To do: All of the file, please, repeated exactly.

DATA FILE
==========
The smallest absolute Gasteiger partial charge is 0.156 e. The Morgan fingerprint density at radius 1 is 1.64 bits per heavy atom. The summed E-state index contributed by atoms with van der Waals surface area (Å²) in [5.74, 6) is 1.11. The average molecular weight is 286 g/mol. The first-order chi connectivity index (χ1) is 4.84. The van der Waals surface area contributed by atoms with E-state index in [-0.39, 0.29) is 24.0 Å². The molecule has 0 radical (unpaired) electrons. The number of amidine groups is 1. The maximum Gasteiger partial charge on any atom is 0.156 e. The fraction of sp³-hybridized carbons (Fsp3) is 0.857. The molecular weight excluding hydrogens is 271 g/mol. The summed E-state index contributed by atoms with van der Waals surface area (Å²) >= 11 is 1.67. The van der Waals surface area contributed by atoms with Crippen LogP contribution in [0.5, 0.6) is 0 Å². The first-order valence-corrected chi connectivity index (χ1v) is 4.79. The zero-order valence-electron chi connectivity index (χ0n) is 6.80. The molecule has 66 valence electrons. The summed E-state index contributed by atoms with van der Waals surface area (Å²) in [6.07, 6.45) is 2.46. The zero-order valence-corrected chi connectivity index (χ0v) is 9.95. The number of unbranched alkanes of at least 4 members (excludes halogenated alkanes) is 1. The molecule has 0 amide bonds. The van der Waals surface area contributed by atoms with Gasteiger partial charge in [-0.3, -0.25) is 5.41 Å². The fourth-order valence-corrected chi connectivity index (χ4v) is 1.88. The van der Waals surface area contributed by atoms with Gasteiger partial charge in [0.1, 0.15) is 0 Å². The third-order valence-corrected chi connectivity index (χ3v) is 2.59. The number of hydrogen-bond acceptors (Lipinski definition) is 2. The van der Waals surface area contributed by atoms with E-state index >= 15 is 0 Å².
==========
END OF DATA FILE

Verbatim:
The smallest absolute Gasteiger partial charge is 0.156 e. The Morgan fingerprint density at radius 1 is 1.64 bits per heavy atom. The summed E-state index contributed by atoms with van der Waals surface area (Å²) in [5.74, 6) is 1.11. The average molecular weight is 286 g/mol. The first-order chi connectivity index (χ1) is 4.84. The van der Waals surface area contributed by atoms with E-state index in [-0.39, 0.29) is 24.0 Å². The molecule has 0 radical (unpaired) electrons. The number of amidine groups is 1. The maximum Gasteiger partial charge on any atom is 0.156 e. The fraction of sp³-hybridized carbons (Fsp3) is 0.857. The molecular weight excluding hydrogens is 271 g/mol. The summed E-state index contributed by atoms with van der Waals surface area (Å²) >= 11 is 1.67. The van der Waals surface area contributed by atoms with Crippen LogP contribution in [0.5, 0.6) is 0 Å². The first-order valence-corrected chi connectivity index (χ1v) is 4.79. The zero-order valence-electron chi connectivity index (χ0n) is 6.80. The molecule has 66 valence electrons. The summed E-state index contributed by atoms with van der Waals surface area (Å²) in [6.07, 6.45) is 2.46. The zero-order valence-corrected chi connectivity index (χ0v) is 9.95. The number of unbranched alkanes of at least 4 members (excludes halogenated alkanes) is 1. The molecule has 0 amide bonds. The van der Waals surface area contributed by atoms with Gasteiger partial charge in [-0.3, -0.25) is 5.41 Å². The fourth-order valence-corrected chi connectivity index (χ4v) is 1.88. The van der Waals surface area contributed by atoms with Gasteiger partial charge in [0.1, 0.15) is 0 Å². The third-order valence-corrected chi connectivity index (χ3v) is 2.59. The number of hydrogen-bond acceptors (Lipinski definition) is 2. The van der Waals surface area contributed by atoms with E-state index >= 15 is 0 Å².